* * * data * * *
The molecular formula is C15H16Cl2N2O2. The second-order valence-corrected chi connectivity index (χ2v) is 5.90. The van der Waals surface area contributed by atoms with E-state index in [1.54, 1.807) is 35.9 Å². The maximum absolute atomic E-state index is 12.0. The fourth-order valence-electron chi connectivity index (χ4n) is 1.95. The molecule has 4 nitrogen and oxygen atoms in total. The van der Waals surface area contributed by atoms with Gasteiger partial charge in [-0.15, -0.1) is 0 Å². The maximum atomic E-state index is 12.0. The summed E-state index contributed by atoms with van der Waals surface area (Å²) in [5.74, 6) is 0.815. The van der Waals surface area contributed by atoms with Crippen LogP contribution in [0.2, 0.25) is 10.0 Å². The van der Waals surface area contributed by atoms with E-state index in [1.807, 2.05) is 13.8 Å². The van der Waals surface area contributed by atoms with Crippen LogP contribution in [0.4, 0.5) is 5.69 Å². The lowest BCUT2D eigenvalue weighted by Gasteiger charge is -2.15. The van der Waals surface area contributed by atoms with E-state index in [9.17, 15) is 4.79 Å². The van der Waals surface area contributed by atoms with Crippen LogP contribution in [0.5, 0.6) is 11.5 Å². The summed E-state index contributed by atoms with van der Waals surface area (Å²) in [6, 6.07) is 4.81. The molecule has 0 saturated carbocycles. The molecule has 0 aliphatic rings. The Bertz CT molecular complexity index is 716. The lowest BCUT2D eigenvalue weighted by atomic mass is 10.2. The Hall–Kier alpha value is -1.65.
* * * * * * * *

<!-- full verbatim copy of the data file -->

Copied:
The molecular formula is C15H16Cl2N2O2. The second-order valence-corrected chi connectivity index (χ2v) is 5.90. The van der Waals surface area contributed by atoms with E-state index in [1.54, 1.807) is 35.9 Å². The maximum absolute atomic E-state index is 12.0. The fourth-order valence-electron chi connectivity index (χ4n) is 1.95. The molecule has 4 nitrogen and oxygen atoms in total. The van der Waals surface area contributed by atoms with Gasteiger partial charge in [-0.15, -0.1) is 0 Å². The maximum atomic E-state index is 12.0. The summed E-state index contributed by atoms with van der Waals surface area (Å²) in [5.74, 6) is 0.815. The van der Waals surface area contributed by atoms with Crippen LogP contribution in [0.2, 0.25) is 10.0 Å². The van der Waals surface area contributed by atoms with E-state index in [1.807, 2.05) is 13.8 Å². The van der Waals surface area contributed by atoms with Crippen LogP contribution in [0.4, 0.5) is 5.69 Å². The lowest BCUT2D eigenvalue weighted by Gasteiger charge is -2.15. The van der Waals surface area contributed by atoms with E-state index in [9.17, 15) is 4.79 Å². The van der Waals surface area contributed by atoms with Crippen LogP contribution in [0.5, 0.6) is 11.5 Å². The summed E-state index contributed by atoms with van der Waals surface area (Å²) in [6, 6.07) is 4.81. The molecule has 0 saturated carbocycles. The molecule has 0 aliphatic rings. The Bertz CT molecular complexity index is 716. The lowest BCUT2D eigenvalue weighted by atomic mass is 10.2. The Hall–Kier alpha value is -1.65.